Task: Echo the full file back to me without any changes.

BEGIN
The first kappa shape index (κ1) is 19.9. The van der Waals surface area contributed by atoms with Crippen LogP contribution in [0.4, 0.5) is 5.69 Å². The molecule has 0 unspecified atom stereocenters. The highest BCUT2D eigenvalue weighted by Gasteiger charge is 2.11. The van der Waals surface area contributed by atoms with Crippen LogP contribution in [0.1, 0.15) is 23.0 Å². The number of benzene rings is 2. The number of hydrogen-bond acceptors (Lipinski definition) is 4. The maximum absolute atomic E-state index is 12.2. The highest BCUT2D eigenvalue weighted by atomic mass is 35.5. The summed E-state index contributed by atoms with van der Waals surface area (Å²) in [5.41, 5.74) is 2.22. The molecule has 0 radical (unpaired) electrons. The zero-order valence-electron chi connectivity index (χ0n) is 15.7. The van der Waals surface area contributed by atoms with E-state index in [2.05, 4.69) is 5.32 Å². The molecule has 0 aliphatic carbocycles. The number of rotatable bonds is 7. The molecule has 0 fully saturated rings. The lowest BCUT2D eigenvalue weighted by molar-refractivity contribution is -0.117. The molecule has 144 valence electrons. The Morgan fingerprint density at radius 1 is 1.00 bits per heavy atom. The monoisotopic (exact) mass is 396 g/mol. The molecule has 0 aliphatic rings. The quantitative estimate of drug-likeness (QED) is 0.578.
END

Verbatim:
The first kappa shape index (κ1) is 19.9. The van der Waals surface area contributed by atoms with Crippen LogP contribution in [0.4, 0.5) is 5.69 Å². The molecule has 0 unspecified atom stereocenters. The highest BCUT2D eigenvalue weighted by Gasteiger charge is 2.11. The van der Waals surface area contributed by atoms with Crippen LogP contribution in [0.1, 0.15) is 23.0 Å². The number of benzene rings is 2. The number of hydrogen-bond acceptors (Lipinski definition) is 4. The maximum absolute atomic E-state index is 12.2. The highest BCUT2D eigenvalue weighted by atomic mass is 35.5. The summed E-state index contributed by atoms with van der Waals surface area (Å²) in [5.41, 5.74) is 2.22. The molecule has 0 radical (unpaired) electrons. The zero-order valence-electron chi connectivity index (χ0n) is 15.7. The van der Waals surface area contributed by atoms with E-state index in [2.05, 4.69) is 5.32 Å². The molecule has 0 aliphatic carbocycles. The number of rotatable bonds is 7. The molecule has 0 fully saturated rings. The lowest BCUT2D eigenvalue weighted by molar-refractivity contribution is -0.117. The molecule has 144 valence electrons. The Morgan fingerprint density at radius 1 is 1.00 bits per heavy atom. The monoisotopic (exact) mass is 396 g/mol. The molecule has 0 aliphatic rings. The quantitative estimate of drug-likeness (QED) is 0.578.